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Logo of nihpaAbout Author manuscriptsSubmit a manuscriptHHS Public Access; Author Manuscript; Accepted for publication in peer reviewed journal;
Immunity. Author manuscript; available in PMC 2013 May 20.
Published in final edited form as:
PMCID: PMC3658283

NLRX1 has a Tail to Tell


In this issue of Immunity, Hong et al. (2012) report the first structural analysis of the C-terminal fragment of an NLR [nucleotide-binding domain (NBD) andleucine-rich repeat (LRR) containing] protein, NLRX1. This fragment forms a hexamer and binds RNA.

The NLRs (nucleotide-binding domain (NBD) and leucine-rich repeat (LRR) containing proteins) are a large protein family that plays important roles in a wide-range of biological processes,a prime function of whichis the detection of pathogen associated molecular patterns (PAMPs). NLRX1 is the first NLR protein shown to be localized at the mitochondria. It has been associated with multiple functions, including negatively impacting anti-viral inflammatory response via the MAVS-RIG-Isensing pathway(Moore et al., 2008; Xia et al., 2011), or lipopolisaccharide-elicited response via the TRAF6-IKK signaling pathway(Allen et al., 2011; Xia et al., 2011), and positively controlling NF-κB and JNKsignaling pathwayto activatereactive oxygen species (ROS) production in response to TNF-α, poly(I:C) and pathogens(Abdul-Sater et al., 2010; Tattoli et al., 2008). Gene deletion of exons 4 and 5 within the Nlrx1gene resulted in elevated type I interferonand IL-6 response to viral infection incells and whole animals, and a modest reduction of basal ROS in innate immune cells(Allen et al., 2011). A different gene targeted strain showed reduced ROS production to Chlamydia, although the deleted genetic sequence was not described(Abdul-Sater et al., 2010).A third group studied a strain that has a deletion of the first four exons of Nlrx1(Rebsamen et al., 2011). These authors did not detect an effect of this deletion on either IFN expression or TNF-α amplification of NF-κB and JNK signaling. In addition to possibly mediating different functions, the precise site of cellular localization varies in different reports. Althoughone group has found endogenous NLRX1 localization as a mitochondrial outer membrane (MOM) protein(Moore et al., 2008), another group has shown its localization in the mitochondrial matrix(Arnoult et al., 2009). Different serologic reagentswere used in these localization studies, which might impact the outcome. Additionally,one has to entertain that these varied localizationsmay be relevant to the multiple functions NLRX1 reported to date.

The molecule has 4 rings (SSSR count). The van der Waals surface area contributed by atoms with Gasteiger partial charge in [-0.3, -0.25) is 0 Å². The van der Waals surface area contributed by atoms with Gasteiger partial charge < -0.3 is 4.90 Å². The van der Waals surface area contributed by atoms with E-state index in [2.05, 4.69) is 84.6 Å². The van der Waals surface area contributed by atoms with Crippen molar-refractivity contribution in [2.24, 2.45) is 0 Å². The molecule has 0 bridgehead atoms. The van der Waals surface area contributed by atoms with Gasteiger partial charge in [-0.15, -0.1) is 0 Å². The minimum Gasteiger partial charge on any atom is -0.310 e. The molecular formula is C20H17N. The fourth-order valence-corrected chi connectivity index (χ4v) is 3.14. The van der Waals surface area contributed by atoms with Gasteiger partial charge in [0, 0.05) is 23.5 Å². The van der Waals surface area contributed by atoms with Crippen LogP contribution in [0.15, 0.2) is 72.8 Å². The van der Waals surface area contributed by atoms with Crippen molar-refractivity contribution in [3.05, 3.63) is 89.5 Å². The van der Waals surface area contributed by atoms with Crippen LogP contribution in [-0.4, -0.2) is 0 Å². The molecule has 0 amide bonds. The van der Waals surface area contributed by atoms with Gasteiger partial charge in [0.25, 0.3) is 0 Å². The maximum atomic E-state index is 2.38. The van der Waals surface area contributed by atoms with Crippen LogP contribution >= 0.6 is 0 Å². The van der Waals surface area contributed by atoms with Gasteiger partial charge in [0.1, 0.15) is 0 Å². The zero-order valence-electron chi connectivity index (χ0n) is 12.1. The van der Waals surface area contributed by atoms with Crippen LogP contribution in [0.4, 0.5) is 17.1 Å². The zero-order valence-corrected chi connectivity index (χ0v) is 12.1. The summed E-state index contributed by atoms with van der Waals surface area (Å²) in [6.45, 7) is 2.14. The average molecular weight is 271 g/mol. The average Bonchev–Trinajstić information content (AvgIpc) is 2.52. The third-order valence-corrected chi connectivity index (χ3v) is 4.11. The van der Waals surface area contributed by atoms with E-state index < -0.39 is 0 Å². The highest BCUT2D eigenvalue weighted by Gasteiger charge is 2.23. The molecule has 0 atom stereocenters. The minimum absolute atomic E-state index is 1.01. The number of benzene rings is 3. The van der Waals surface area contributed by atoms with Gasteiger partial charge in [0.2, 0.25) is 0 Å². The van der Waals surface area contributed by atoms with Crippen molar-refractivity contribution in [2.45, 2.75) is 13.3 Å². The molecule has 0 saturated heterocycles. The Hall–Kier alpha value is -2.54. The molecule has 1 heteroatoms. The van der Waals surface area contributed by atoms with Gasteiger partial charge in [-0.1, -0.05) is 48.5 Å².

Hong et al. (2012) in this issue of Immunitypresents the first crystallographic analysis of the C-terminal fragment of NLRX1 that includes two α helical domains flanking a middle LRR section. Several important and surprising features of the NLRX1 are revealed in this study. A key finding is that the NLRX1 LRR and its associated helical domains form a hexameric platform composed of a trimer of three dimers, through extensive intramolecular and intermolecular interactions (Figure 1, insert). These higher order oligomers may promote cooperative association between NLRX1 and its target proteins, thus ensure stringent regulation of innate immune responses. Althoughthe NLR nucleotide-binding domain (NBD) is typically considered an oligomerization motif, an early report that first described oligomerization of the founding NLR protein, CIITA, revealed that both NBD and LRR domains undergo homotypic (NBD-NBD, LRR-LRR) and heterotypic association (NBD-LRR) (Linhoff et al., 2001). In agreement with this, Hong et al. shows that LRR-LRR interaction occurs through theC-terminal α-helical domain (referred to as LRRCT by these authors) mediated intra- and intermolecular interactions at the dimer interface, and the N-terminal α-helical domain (referred to as LRRNT) mediated intermolecular interactions at the trimer interface. Whether the NLRX1 NBD domain promotes further oligomerization of NLRX1 is unknown. Interestingly, the NLRX1 NBD has a classic Walker A motif that binds ATPbut a poor Walker B motif. It is possible that an uncommon ATP binding motif endows different oligomerization function for the NLRX1 NBD.